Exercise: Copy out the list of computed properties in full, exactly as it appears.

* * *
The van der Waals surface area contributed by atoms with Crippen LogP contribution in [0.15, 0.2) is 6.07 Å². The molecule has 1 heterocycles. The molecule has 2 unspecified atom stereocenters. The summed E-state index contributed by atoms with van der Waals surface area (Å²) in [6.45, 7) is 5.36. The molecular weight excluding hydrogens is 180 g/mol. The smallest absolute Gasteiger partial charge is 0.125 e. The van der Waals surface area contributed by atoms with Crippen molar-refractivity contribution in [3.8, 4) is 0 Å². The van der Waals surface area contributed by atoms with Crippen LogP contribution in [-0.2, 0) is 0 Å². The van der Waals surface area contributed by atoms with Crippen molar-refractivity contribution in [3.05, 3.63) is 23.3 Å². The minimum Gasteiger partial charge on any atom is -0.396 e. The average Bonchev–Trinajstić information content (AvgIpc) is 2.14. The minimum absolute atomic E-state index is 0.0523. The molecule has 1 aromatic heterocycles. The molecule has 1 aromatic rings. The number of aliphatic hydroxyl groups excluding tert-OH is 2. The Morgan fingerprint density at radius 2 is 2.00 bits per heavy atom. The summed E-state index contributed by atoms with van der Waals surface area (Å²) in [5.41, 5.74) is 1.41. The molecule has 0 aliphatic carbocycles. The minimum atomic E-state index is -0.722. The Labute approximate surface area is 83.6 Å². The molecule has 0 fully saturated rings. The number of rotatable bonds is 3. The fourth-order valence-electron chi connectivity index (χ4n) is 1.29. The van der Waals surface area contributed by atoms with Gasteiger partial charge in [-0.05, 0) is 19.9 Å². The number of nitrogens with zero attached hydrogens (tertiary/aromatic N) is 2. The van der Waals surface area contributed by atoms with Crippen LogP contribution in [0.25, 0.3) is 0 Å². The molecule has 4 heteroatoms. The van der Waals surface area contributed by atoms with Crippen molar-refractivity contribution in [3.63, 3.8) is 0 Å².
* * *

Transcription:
The van der Waals surface area contributed by atoms with Crippen LogP contribution in [0.15, 0.2) is 6.07 Å². The molecule has 1 heterocycles. The molecule has 2 unspecified atom stereocenters. The summed E-state index contributed by atoms with van der Waals surface area (Å²) in [6.45, 7) is 5.36. The molecular weight excluding hydrogens is 180 g/mol. The smallest absolute Gasteiger partial charge is 0.125 e. The van der Waals surface area contributed by atoms with Crippen molar-refractivity contribution in [3.8, 4) is 0 Å². The van der Waals surface area contributed by atoms with Crippen LogP contribution in [-0.2, 0) is 0 Å². The van der Waals surface area contributed by atoms with Crippen molar-refractivity contribution in [3.05, 3.63) is 23.3 Å². The minimum Gasteiger partial charge on any atom is -0.396 e. The average Bonchev–Trinajstić information content (AvgIpc) is 2.14. The minimum absolute atomic E-state index is 0.0523. The molecule has 1 aromatic heterocycles. The molecule has 1 aromatic rings. The number of aliphatic hydroxyl groups excluding tert-OH is 2. The Morgan fingerprint density at radius 2 is 2.00 bits per heavy atom. The summed E-state index contributed by atoms with van der Waals surface area (Å²) in [5.41, 5.74) is 1.41. The molecule has 0 aliphatic carbocycles. The minimum atomic E-state index is -0.722. The Labute approximate surface area is 83.6 Å². The molecule has 0 fully saturated rings. The number of rotatable bonds is 3. The fourth-order valence-electron chi connectivity index (χ4n) is 1.29. The van der Waals surface area contributed by atoms with Gasteiger partial charge in [-0.05, 0) is 19.9 Å². The number of nitrogens with zero attached hydrogens (tertiary/aromatic N) is 2. The van der Waals surface area contributed by atoms with Crippen LogP contribution in [0.25, 0.3) is 0 Å². The molecule has 4 heteroatoms. The van der Waals surface area contributed by atoms with Crippen molar-refractivity contribution in [3.63, 3.8) is 0 Å².